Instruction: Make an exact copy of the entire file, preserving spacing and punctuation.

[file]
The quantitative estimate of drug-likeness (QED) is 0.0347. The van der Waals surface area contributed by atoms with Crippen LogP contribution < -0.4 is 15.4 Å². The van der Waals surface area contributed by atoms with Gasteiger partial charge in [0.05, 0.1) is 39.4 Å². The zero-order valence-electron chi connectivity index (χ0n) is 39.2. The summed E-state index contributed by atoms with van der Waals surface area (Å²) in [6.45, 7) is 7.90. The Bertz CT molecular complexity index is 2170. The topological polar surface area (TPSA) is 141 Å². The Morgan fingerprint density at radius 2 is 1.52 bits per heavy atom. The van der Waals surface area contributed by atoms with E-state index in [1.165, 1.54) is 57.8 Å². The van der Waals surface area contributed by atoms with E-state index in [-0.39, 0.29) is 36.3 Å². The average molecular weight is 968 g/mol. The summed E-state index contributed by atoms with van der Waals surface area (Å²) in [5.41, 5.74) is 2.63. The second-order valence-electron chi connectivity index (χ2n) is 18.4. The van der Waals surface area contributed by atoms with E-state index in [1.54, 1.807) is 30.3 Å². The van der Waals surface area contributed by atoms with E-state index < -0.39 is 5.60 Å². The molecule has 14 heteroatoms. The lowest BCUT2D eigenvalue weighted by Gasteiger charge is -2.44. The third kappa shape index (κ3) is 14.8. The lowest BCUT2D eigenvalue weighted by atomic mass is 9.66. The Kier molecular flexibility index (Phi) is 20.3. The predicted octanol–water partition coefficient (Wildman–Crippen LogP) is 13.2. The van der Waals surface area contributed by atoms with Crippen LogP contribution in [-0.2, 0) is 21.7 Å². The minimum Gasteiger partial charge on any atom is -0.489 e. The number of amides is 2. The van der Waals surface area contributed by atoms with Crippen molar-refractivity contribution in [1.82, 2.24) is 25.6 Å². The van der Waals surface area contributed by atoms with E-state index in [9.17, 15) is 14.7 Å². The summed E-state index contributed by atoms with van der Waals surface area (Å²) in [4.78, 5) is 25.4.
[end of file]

The quantitative estimate of drug-likeness (QED) is 0.0347. The van der Waals surface area contributed by atoms with Crippen LogP contribution < -0.4 is 15.4 Å². The van der Waals surface area contributed by atoms with Gasteiger partial charge in [0.05, 0.1) is 39.4 Å². The zero-order valence-electron chi connectivity index (χ0n) is 39.2. The summed E-state index contributed by atoms with van der Waals surface area (Å²) in [6.45, 7) is 7.90. The Bertz CT molecular complexity index is 2170. The topological polar surface area (TPSA) is 141 Å². The Morgan fingerprint density at radius 2 is 1.52 bits per heavy atom. The van der Waals surface area contributed by atoms with E-state index in [1.165, 1.54) is 57.8 Å². The van der Waals surface area contributed by atoms with E-state index in [-0.39, 0.29) is 36.3 Å². The average molecular weight is 968 g/mol. The summed E-state index contributed by atoms with van der Waals surface area (Å²) in [5.41, 5.74) is 2.63. The second-order valence-electron chi connectivity index (χ2n) is 18.4. The van der Waals surface area contributed by atoms with E-state index in [1.54, 1.807) is 30.3 Å². The van der Waals surface area contributed by atoms with E-state index < -0.39 is 5.60 Å². The molecule has 14 heteroatoms. The lowest BCUT2D eigenvalue weighted by Gasteiger charge is -2.44. The third kappa shape index (κ3) is 14.8. The lowest BCUT2D eigenvalue weighted by atomic mass is 9.66. The Kier molecular flexibility index (Phi) is 20.3. The predicted octanol–water partition coefficient (Wildman–Crippen LogP) is 13.2. The van der Waals surface area contributed by atoms with Crippen LogP contribution in [-0.2, 0) is 21.7 Å². The minimum Gasteiger partial charge on any atom is -0.489 e. The number of amides is 2. The van der Waals surface area contributed by atoms with Crippen molar-refractivity contribution in [1.82, 2.24) is 25.6 Å². The van der Waals surface area contributed by atoms with E-state index in [9.17, 15) is 14.7 Å². The summed E-state index contributed by atoms with van der Waals surface area (Å²) in [4.78, 5) is 25.4.